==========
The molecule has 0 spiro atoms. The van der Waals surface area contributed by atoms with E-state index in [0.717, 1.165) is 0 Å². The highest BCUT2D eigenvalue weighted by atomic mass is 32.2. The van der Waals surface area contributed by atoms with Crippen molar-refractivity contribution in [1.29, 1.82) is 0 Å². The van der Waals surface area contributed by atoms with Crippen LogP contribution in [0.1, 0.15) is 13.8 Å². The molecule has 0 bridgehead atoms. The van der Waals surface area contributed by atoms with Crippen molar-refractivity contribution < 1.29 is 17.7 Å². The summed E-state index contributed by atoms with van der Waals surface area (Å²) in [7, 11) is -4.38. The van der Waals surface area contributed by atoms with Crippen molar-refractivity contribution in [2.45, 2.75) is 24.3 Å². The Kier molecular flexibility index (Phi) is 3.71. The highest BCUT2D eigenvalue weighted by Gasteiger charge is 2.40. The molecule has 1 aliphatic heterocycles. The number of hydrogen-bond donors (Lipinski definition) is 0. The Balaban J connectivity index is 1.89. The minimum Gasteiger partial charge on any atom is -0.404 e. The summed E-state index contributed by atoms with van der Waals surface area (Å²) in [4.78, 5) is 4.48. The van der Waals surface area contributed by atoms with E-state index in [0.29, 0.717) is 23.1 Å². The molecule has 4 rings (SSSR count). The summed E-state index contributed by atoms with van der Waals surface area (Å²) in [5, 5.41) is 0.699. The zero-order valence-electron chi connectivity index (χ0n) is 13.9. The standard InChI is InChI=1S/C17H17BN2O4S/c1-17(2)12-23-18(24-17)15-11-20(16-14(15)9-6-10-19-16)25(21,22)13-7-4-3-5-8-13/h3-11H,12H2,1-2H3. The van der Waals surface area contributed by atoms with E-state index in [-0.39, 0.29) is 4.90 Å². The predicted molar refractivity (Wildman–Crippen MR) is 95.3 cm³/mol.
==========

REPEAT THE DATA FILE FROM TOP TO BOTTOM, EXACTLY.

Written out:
The molecule has 0 spiro atoms. The van der Waals surface area contributed by atoms with E-state index in [0.717, 1.165) is 0 Å². The highest BCUT2D eigenvalue weighted by atomic mass is 32.2. The van der Waals surface area contributed by atoms with Crippen molar-refractivity contribution in [1.29, 1.82) is 0 Å². The van der Waals surface area contributed by atoms with Crippen LogP contribution in [0.1, 0.15) is 13.8 Å². The molecule has 0 bridgehead atoms. The van der Waals surface area contributed by atoms with Crippen molar-refractivity contribution < 1.29 is 17.7 Å². The summed E-state index contributed by atoms with van der Waals surface area (Å²) in [7, 11) is -4.38. The van der Waals surface area contributed by atoms with Crippen molar-refractivity contribution in [2.45, 2.75) is 24.3 Å². The Kier molecular flexibility index (Phi) is 3.71. The highest BCUT2D eigenvalue weighted by Gasteiger charge is 2.40. The molecule has 1 aliphatic heterocycles. The number of hydrogen-bond donors (Lipinski definition) is 0. The Balaban J connectivity index is 1.89. The minimum Gasteiger partial charge on any atom is -0.404 e. The summed E-state index contributed by atoms with van der Waals surface area (Å²) in [4.78, 5) is 4.48. The van der Waals surface area contributed by atoms with E-state index in [0.29, 0.717) is 23.1 Å². The molecule has 4 rings (SSSR count). The summed E-state index contributed by atoms with van der Waals surface area (Å²) in [5, 5.41) is 0.699. The zero-order valence-electron chi connectivity index (χ0n) is 13.9. The standard InChI is InChI=1S/C17H17BN2O4S/c1-17(2)12-23-18(24-17)15-11-20(16-14(15)9-6-10-19-16)25(21,22)13-7-4-3-5-8-13/h3-11H,12H2,1-2H3. The van der Waals surface area contributed by atoms with E-state index in [-0.39, 0.29) is 4.90 Å². The predicted molar refractivity (Wildman–Crippen MR) is 95.3 cm³/mol.